Sexual harassment and other forms of sexual misconduct have been front and center in the media for months now. Reports of film mogul Harvey Weinstein’s conduct, followed by reports of similar behavior from other famous and powerful men in entertainment, politics, sports, and business, have sparked a new awareness and intolerance for conduct that crosses the line.
Meanwhile, the #MeToo movement has empowered victims to come forward and report misbehavior.
This has implications for employers. Sexual harassment has been considered a form of illegal discrimination for several decades and employers have long been expected to take allegations seriously. But now there’s an even higher expectation that employers will actively address workplace sexual misconduct and proactively take steps to make it less likely to occur in the first place. Employers who fail to do so risk negative publicity, legal liability and the serious financial fallout that can follow.
So what can employers do? Here are some ways to get started:
- Foster and maintain an inclusive culture
Though nothing can guarantee problems will never arise, employers that maintain a culture of mutual respect among workers are less likely to be vulnerable to sexual misconduct and other types of harassing or discriminatory conduct within their ranks. This means training your entire workforce. The best kind of training involves realistic situations that are relevant and specific to your work environment. Training also must be done frequently — once a year at the very least — and constantly modified to stay fresh, engaging and relevant to the realities of a changing workplace. This sends a message that an inclusive, tolerant culture is important to the company. A good employment lawyer can either provide such training or direct you to good training resources.
- Provide multiple channels for workers to report inappropriate behavior
One of the biggest obstacles to combating workplace misconduct is workers’ reluctance to report it, either because they fear retaliation or they are uncomfortable with the designated manager to whom they’re supposed to report. One way to combat this is by having multiple individuals designated as appropriate people for reporting incidents of harassment. This increases the odds that the employee will feel safe reporting misbehavior.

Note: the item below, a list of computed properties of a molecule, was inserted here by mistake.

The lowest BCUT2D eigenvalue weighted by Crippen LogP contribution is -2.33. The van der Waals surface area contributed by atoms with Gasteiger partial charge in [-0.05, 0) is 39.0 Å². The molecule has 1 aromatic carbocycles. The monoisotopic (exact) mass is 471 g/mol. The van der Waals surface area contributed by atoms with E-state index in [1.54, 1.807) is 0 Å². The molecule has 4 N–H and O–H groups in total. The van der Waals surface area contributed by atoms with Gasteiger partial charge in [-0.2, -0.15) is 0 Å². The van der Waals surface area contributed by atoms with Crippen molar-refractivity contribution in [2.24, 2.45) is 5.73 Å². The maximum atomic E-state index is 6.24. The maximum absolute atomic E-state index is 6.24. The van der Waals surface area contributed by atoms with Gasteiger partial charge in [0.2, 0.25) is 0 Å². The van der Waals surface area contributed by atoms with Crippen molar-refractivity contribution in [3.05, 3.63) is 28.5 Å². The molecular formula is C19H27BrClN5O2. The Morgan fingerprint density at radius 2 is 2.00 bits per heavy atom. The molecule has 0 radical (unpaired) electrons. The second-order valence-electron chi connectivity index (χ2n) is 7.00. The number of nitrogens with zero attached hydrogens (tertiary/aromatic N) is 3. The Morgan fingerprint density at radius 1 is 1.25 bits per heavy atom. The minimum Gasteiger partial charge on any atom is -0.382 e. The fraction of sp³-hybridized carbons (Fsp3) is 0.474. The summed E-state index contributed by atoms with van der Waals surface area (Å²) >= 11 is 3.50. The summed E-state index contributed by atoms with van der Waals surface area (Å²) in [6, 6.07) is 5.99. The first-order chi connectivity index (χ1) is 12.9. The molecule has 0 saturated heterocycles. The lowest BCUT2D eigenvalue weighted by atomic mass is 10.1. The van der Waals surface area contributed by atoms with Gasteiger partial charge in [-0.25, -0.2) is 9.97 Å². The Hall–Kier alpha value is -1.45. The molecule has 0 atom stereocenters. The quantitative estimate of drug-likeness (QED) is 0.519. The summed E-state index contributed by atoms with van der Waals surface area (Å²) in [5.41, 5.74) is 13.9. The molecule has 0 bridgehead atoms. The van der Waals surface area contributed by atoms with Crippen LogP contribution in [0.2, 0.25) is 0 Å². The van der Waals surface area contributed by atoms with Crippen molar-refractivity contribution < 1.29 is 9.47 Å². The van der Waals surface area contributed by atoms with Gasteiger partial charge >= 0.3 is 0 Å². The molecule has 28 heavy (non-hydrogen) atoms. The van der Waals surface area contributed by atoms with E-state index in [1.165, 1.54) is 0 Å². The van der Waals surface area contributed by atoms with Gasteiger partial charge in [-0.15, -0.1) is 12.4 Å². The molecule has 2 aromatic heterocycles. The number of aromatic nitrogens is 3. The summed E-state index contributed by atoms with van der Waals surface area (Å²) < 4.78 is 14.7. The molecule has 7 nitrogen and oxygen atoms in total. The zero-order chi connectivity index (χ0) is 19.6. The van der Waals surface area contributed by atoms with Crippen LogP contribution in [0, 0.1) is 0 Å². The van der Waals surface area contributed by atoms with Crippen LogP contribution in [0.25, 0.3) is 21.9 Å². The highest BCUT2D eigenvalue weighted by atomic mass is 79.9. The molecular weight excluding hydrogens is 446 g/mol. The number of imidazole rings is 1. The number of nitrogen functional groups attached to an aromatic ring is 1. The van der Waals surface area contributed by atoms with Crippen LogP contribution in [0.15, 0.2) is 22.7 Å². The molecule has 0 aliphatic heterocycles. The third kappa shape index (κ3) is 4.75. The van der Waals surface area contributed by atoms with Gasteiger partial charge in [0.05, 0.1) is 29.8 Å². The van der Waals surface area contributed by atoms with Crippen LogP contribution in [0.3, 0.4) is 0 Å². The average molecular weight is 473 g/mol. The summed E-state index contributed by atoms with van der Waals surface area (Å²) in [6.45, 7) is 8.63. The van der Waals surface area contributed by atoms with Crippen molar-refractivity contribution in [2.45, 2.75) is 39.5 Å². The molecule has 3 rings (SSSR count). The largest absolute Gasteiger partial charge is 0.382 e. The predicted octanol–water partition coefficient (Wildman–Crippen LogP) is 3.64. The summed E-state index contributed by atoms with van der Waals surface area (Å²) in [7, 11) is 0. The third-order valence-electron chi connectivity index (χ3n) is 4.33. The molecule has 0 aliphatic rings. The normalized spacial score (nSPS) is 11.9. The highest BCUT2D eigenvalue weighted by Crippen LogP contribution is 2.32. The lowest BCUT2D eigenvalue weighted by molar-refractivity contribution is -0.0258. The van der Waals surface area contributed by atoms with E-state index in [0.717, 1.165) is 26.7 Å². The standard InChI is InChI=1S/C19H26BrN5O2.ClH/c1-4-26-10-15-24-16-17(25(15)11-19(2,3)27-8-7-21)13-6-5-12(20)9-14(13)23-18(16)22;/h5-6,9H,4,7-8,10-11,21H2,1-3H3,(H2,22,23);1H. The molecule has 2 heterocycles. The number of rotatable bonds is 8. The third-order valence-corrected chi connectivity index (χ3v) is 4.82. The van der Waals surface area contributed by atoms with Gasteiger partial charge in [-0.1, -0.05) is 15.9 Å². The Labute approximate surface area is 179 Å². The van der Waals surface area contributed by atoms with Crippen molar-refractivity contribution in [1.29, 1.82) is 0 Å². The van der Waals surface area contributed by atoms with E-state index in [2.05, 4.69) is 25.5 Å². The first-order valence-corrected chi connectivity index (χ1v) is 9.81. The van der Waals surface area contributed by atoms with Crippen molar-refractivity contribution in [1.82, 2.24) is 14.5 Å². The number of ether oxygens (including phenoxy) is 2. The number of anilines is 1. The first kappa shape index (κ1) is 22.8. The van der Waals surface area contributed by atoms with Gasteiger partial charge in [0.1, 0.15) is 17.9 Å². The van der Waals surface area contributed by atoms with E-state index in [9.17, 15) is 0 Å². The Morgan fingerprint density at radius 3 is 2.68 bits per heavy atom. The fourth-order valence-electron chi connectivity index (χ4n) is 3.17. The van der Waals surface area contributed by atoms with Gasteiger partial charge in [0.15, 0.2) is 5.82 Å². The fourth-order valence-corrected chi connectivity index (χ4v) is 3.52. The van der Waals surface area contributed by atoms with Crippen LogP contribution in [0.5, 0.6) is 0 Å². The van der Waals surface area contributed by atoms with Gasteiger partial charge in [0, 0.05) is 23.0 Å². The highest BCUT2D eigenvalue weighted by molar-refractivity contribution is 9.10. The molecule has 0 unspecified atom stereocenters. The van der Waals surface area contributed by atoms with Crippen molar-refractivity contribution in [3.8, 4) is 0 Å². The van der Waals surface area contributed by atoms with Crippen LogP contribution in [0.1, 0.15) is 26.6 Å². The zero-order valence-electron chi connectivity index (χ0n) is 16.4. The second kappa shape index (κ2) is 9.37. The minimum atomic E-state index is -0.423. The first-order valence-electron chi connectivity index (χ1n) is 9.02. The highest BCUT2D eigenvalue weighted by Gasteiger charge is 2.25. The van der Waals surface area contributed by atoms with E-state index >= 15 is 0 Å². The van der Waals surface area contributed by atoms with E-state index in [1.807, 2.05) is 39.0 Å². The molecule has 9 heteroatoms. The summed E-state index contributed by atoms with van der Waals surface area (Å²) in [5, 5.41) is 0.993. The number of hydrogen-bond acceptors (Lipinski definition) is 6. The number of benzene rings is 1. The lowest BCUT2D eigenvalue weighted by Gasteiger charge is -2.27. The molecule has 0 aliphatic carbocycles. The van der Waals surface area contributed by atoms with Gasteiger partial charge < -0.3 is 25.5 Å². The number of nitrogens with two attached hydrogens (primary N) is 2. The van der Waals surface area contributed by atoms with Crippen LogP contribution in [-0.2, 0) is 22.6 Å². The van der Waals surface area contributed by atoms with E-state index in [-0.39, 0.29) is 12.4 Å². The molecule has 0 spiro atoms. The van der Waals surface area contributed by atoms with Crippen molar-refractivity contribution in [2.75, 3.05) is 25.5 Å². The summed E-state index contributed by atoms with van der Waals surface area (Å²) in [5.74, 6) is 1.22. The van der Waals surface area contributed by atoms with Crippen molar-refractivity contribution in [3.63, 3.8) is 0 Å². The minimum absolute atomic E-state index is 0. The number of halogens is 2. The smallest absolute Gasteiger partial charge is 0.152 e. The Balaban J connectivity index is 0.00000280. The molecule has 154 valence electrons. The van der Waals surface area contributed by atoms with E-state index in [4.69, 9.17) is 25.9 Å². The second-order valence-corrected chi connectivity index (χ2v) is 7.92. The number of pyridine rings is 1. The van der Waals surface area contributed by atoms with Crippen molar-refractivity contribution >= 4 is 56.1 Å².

- Evaluate your workplace for risk factors
Certain workplace dynamics can increase the risk of sexual misconduct as well as racial, ethnic or other forms of harassment and discrimination. For example, cultural and language differences in the workplace can potentially create tension, as can gender and age imbalances. “Work hard, play hard” workplaces that hold a lot of alcohol-fueled events also create obvious risk factors.
A diverse workplace in terms of age, race, gender, sexual orientation and socioeconomic background, or a lively, fun workplace that offers social outlets, obviously isn’t a bad thing. Diverse companies and companies where workers have a chance to bond are stronger companies, and of course, it’s illegal to make employment decisions that seek to maintain a racially, ethnically or sexually homogeneous workplace. But it’s also important to be mindful of the tensions that can arise in any workplace setting.
- Investigate quickly and thoroughly with the help of an attorney
Employers get in trouble when they don’t follow up on complaints. This means it’s critical to investigate promptly and comprehensively any situation that comes to your attention. Doing so will minimize the risk of an unacceptable situation continuing to fester without your knowledge. It will also minimize the risk of that you will act too soon to discipline or fire the alleged perpetrator without having all the facts, which can also subject you to legal consequences. It goes without saying that anyone involved in conducting an investigation must be thoroughly trained and the investigation must be confidential. Enlisting an employment attorney to assist you is a great place to start.